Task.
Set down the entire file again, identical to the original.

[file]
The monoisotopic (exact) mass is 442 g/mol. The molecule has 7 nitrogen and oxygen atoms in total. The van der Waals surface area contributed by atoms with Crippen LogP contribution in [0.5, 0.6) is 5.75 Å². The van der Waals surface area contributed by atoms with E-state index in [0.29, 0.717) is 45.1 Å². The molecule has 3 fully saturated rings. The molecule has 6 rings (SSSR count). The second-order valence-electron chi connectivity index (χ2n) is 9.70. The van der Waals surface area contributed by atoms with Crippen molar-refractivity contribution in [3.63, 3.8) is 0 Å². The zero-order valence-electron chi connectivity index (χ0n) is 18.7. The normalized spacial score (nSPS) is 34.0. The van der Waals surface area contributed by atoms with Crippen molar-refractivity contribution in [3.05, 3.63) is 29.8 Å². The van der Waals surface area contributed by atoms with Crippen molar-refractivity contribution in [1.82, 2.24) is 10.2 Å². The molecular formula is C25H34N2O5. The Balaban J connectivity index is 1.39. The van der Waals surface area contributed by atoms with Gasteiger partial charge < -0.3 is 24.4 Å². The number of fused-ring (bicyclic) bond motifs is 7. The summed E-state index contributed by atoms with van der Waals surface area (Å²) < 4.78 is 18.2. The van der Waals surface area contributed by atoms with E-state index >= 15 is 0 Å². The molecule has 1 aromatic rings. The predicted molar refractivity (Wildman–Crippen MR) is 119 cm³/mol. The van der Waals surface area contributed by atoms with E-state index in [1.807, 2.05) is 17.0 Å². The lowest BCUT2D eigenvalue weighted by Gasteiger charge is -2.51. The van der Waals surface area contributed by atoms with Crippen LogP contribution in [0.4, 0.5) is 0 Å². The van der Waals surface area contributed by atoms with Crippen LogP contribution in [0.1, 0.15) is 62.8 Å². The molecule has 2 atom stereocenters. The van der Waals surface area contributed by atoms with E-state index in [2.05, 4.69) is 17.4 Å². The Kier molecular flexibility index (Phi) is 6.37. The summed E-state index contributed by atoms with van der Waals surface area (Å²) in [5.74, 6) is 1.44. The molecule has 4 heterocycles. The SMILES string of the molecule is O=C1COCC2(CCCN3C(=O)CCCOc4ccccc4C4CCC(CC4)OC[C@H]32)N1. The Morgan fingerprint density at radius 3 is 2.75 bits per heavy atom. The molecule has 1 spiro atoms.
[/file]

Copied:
The monoisotopic (exact) mass is 442 g/mol. The molecule has 7 nitrogen and oxygen atoms in total. The van der Waals surface area contributed by atoms with Crippen LogP contribution in [0.5, 0.6) is 5.75 Å². The van der Waals surface area contributed by atoms with E-state index in [0.29, 0.717) is 45.1 Å². The molecule has 3 fully saturated rings. The molecule has 6 rings (SSSR count). The second-order valence-electron chi connectivity index (χ2n) is 9.70. The van der Waals surface area contributed by atoms with Crippen molar-refractivity contribution in [3.63, 3.8) is 0 Å². The zero-order valence-electron chi connectivity index (χ0n) is 18.7. The normalized spacial score (nSPS) is 34.0. The van der Waals surface area contributed by atoms with Crippen molar-refractivity contribution in [3.05, 3.63) is 29.8 Å². The van der Waals surface area contributed by atoms with Crippen molar-refractivity contribution in [1.82, 2.24) is 10.2 Å². The molecular formula is C25H34N2O5. The Balaban J connectivity index is 1.39. The van der Waals surface area contributed by atoms with Gasteiger partial charge < -0.3 is 24.4 Å². The number of fused-ring (bicyclic) bond motifs is 7. The summed E-state index contributed by atoms with van der Waals surface area (Å²) < 4.78 is 18.2. The van der Waals surface area contributed by atoms with E-state index >= 15 is 0 Å². The molecule has 1 aromatic rings. The predicted molar refractivity (Wildman–Crippen MR) is 119 cm³/mol. The van der Waals surface area contributed by atoms with E-state index in [1.807, 2.05) is 17.0 Å². The lowest BCUT2D eigenvalue weighted by Gasteiger charge is -2.51. The van der Waals surface area contributed by atoms with Crippen LogP contribution in [0.4, 0.5) is 0 Å². The van der Waals surface area contributed by atoms with Crippen LogP contribution in [0.1, 0.15) is 62.8 Å². The molecule has 2 atom stereocenters. The van der Waals surface area contributed by atoms with E-state index in [2.05, 4.69) is 17.4 Å². The Kier molecular flexibility index (Phi) is 6.37. The summed E-state index contributed by atoms with van der Waals surface area (Å²) in [5.74, 6) is 1.44. The molecule has 4 heterocycles. The SMILES string of the molecule is O=C1COCC2(CCCN3C(=O)CCCOc4ccccc4C4CCC(CC4)OC[C@H]32)N1. The Morgan fingerprint density at radius 3 is 2.75 bits per heavy atom. The molecule has 1 spiro atoms.